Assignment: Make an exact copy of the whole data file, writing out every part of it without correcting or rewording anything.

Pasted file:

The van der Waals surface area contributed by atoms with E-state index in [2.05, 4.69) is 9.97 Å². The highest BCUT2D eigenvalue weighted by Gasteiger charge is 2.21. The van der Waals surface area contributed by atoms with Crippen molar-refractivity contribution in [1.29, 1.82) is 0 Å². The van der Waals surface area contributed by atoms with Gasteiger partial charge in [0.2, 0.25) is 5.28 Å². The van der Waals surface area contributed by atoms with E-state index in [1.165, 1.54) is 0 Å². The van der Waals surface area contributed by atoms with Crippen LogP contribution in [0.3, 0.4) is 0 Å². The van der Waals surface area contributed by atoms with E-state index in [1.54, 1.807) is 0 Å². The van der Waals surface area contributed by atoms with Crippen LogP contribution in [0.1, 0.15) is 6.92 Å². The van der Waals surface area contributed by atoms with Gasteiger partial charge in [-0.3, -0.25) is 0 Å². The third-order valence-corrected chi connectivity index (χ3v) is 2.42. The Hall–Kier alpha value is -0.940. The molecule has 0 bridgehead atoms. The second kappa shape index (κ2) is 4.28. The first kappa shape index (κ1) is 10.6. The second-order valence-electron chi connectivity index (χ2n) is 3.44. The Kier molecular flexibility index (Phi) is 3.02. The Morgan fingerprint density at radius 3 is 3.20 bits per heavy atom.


The van der Waals surface area contributed by atoms with E-state index in [2.05, 4.69) is 9.97 Å². The highest BCUT2D eigenvalue weighted by Gasteiger charge is 2.21. The van der Waals surface area contributed by atoms with Crippen molar-refractivity contribution in [1.29, 1.82) is 0 Å². The van der Waals surface area contributed by atoms with Gasteiger partial charge in [0.2, 0.25) is 5.28 Å². The van der Waals surface area contributed by atoms with E-state index in [1.165, 1.54) is 0 Å². The van der Waals surface area contributed by atoms with Crippen LogP contribution in [0.3, 0.4) is 0 Å². The van der Waals surface area contributed by atoms with E-state index in [1.54, 1.807) is 0 Å². The van der Waals surface area contributed by atoms with Crippen LogP contribution in [0.1, 0.15) is 6.92 Å². The van der Waals surface area contributed by atoms with Gasteiger partial charge in [-0.3, -0.25) is 0 Å². The third-order valence-corrected chi connectivity index (χ3v) is 2.42. The Hall–Kier alpha value is -0.940. The molecule has 0 bridgehead atoms. The second kappa shape index (κ2) is 4.28. The first kappa shape index (κ1) is 10.6. The second-order valence-electron chi connectivity index (χ2n) is 3.44. The Kier molecular flexibility index (Phi) is 3.02. The Morgan fingerprint density at radius 3 is 3.20 bits per heavy atom.